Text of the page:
Are “Lawn Jockeys” Merely Symbols of America’s Racist Past?

Are “Lawn Jockeys” Merely Symbols of America’s Racist Past?

Like statues of Robert E. Lee, Americans of diverse backgrounds may view these pre-Civil Rights emblems through different cultural and historical lenses.

It’s a yard ornament that still makes some people shudder:  A diminutive Black male figure clad in a red and white uniform stands with his arm held aloft, holding a large brass ring, or perhaps a lantern.

It’s not just the skin color of the figure — or the way it seems to stand — or hunch over — so subserviently.  It’s also the contorted face – the bulging White eyes and the oversized, painted red lips.

It’s a depiction of African-Americans known as “pickaninny.”  And it’s long been considered insulting and degrading, if not flat-out racist.

Not surprisingly — much like statues of Robert E. Lee and other so-called Confederate symbols — the very existence of the “lawn jockey” – generally on private property, but still in full public view — is viewed by many as an ugly reminder of America’s past – and a visual blight on its future.

Do away with them, or store them in a museum, critics say.

But even more than statues of Lee – whom many Southerners still consider a hero worthy of public honor or at least remembrance – the lawn jockey has a complicated legacy.  It’s one imbued with myth and symbolism, and for some, including African-Americans, the figure still evokes a measure of pride and honor.

For one thing, not all lawn jockeys portray the Black figure with such exaggerated features; some images are forthright and dignified.   In fact, not all lawn jockeys are even Black.  A goodly portion of them are White — and contain no racial connotations of any kind (though they do imply economic privilege).

And the depiction of the figure as a jockey?  It’s actually rooted in history.  The vast majority of jockeys at one time were African-American.  In fact, during the first three decades of the Kentucky Derby, 90% of the horses that won the prestigious event were ridden by Black jockeys.

In that era, a Black jockey was considered a true sportsman, no less than a White jockey — perhaps not the equal of a White man in the eyes of much of American society — but not someone to be looked down upon or disparaged, either.

And there’s more:  in the mid 19th century, during the waning days of slavery, lawn jockeys played a quiet but powerful role in the “Underground Railroad.”  Slaves escaping from Southern plantations would look to pieces of cloth wrapped on the iron jockeys for a signal that the house it adorned might provide them with temporary sanctuary.

Green would mean it was safe, red that there was danger.  The idea of a Black sentinel with his lantern lighting the way to freedom gives some slave ancestors a very different impression of the lawn jockey – one that even many staunch anti-racist Whites might find hard to fathom.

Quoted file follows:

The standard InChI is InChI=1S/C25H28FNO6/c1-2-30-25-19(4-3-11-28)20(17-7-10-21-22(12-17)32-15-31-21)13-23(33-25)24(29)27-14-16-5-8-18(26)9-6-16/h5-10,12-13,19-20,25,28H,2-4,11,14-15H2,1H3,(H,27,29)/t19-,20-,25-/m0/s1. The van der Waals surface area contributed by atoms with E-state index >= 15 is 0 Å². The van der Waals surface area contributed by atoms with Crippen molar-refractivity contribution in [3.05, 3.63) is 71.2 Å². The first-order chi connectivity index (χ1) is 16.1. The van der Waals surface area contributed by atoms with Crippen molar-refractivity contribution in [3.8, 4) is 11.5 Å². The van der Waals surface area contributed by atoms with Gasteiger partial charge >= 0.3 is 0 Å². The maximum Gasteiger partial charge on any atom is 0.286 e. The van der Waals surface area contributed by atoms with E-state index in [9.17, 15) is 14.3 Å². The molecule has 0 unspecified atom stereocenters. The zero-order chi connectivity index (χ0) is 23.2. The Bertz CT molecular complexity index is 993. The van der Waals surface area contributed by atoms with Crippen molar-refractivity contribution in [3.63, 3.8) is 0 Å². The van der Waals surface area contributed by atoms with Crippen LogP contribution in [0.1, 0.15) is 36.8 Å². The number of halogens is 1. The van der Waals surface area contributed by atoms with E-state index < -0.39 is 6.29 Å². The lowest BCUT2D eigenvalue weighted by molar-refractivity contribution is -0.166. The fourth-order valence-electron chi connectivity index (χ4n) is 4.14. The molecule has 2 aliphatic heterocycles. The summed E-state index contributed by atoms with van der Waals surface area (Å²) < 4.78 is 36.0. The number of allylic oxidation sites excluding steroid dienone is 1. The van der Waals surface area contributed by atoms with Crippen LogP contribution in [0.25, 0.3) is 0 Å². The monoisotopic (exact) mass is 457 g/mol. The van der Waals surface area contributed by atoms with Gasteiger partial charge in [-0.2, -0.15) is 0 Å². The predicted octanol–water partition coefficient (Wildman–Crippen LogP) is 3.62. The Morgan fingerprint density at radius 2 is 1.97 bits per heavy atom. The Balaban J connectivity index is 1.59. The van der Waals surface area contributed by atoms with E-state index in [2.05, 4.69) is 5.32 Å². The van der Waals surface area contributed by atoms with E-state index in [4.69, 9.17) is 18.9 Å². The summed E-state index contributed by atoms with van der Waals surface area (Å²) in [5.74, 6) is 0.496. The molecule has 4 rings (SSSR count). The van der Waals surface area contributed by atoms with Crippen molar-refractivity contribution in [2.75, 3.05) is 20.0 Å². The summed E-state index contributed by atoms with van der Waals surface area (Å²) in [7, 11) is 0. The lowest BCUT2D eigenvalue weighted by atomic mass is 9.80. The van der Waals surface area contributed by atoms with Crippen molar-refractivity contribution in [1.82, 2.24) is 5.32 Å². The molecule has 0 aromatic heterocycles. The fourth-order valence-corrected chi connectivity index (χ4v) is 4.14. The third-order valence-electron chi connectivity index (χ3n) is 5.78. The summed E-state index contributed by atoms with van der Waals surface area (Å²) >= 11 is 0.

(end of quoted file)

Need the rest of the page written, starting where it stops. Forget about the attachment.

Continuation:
Some historians believe that the Black figure that became the lawn jockey actually predates the Civil War.  They claim that it was the invention of George Washington and was meant to commemorate the role of a Black adolescent who was too young to fight with his revolutionary army.

Washington, it is claimed, left the boy behind with instructions to stand watch for returning troops and their horses.  The boy did just that – but froze to death in the fierce Delaware winter.

Washington was so moved by the boy’s sacrifice that he ordered a cast iron statue be made of him, with his arm outstretched, ready to tend to the horses, and he placed the figure at his home at Mount Vernon.  That figure, dubbed “Jocko,” was not actually clad as a jockey but it was the forerunner of the figure later depicted as one.

Descendants of slaves insist that the story is true though guardians of Washington’s estate say that no such statue has ever been found — or recorded in estate records.   In addition, there is some doubt as to whether casting techniques existed in Washington’s time to produce such a figure.

One leading historian has called the Washington story “apocryphal.”  Still, it has only added to the sense of stolid heroism that lingers over the figure of the lawn jockey in the memories of some.

These days, from time to time, one hears of neighborhood incidents involving lawn jockeys.  One of the most publicized involved the former city manager of Portland, who displayed one on his lawn, to the chagrin of the mayor, who publicly disavowed his former colleague.

But consider this: during the 2008 campaign of Barack Obama, his field staff sometimes campaigned in white working class neighborhoods in the Midwest where lawn jockeys were prevalent.   Some of those local residents also sported Confederate flags, but to the surprise of campaign workers, they also turned out to be diehard Obama supporters.

They were mainly Democrats and were totally convinced that an African-American president would fight for them.

To them the flag and statues were merely emblems of their ancestry; they were woven into remembrances of deceased family members.  It never occurred to them that displaying these symbols was somehow “racist” or contradicted their voting preference.

So, yes, lawn jockeys may be historical “relics.”   But their meaning today may be far more ambiguous and open to interpretation than we think.  History rarely speaks to us in a single clarion voice — there is simply too much nuance and complexity in the lived human experience.

In weaving our racially divided past into a more unified present, isn’t it best that we try to tread lightly?

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